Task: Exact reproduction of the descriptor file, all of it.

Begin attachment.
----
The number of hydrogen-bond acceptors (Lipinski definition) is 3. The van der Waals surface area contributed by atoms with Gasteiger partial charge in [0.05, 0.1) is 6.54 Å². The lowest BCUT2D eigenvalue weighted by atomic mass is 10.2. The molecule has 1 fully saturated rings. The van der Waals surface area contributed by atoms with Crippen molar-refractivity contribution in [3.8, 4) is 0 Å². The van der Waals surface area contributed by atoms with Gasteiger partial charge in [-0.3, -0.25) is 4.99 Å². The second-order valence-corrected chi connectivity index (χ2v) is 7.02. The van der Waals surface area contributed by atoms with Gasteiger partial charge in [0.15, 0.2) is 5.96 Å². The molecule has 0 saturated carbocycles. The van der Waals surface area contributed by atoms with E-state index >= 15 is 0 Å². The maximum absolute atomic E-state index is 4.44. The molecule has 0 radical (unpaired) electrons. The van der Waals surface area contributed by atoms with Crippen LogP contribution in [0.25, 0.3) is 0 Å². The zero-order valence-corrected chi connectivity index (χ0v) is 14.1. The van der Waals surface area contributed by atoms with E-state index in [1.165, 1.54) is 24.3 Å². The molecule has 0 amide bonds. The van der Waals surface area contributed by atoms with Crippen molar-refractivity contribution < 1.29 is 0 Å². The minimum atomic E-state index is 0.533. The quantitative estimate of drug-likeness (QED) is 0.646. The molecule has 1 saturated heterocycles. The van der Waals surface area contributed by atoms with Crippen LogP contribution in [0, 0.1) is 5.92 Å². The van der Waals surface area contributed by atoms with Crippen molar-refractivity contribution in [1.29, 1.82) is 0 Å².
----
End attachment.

The number of hydrogen-bond acceptors (Lipinski definition) is 3. The van der Waals surface area contributed by atoms with Gasteiger partial charge in [0.05, 0.1) is 6.54 Å². The lowest BCUT2D eigenvalue weighted by atomic mass is 10.2. The molecule has 1 fully saturated rings. The van der Waals surface area contributed by atoms with Crippen molar-refractivity contribution in [3.8, 4) is 0 Å². The van der Waals surface area contributed by atoms with Gasteiger partial charge in [-0.3, -0.25) is 4.99 Å². The second-order valence-corrected chi connectivity index (χ2v) is 7.02. The van der Waals surface area contributed by atoms with Gasteiger partial charge in [0.15, 0.2) is 5.96 Å². The molecule has 0 saturated carbocycles. The van der Waals surface area contributed by atoms with E-state index >= 15 is 0 Å². The maximum absolute atomic E-state index is 4.44. The molecule has 0 radical (unpaired) electrons. The van der Waals surface area contributed by atoms with Crippen LogP contribution in [0.25, 0.3) is 0 Å². The zero-order valence-corrected chi connectivity index (χ0v) is 14.1. The van der Waals surface area contributed by atoms with E-state index in [1.165, 1.54) is 24.3 Å². The molecule has 0 amide bonds. The van der Waals surface area contributed by atoms with Crippen molar-refractivity contribution < 1.29 is 0 Å². The minimum atomic E-state index is 0.533. The quantitative estimate of drug-likeness (QED) is 0.646. The molecule has 1 saturated heterocycles. The van der Waals surface area contributed by atoms with Crippen LogP contribution in [0, 0.1) is 5.92 Å². The van der Waals surface area contributed by atoms with Crippen molar-refractivity contribution in [1.29, 1.82) is 0 Å².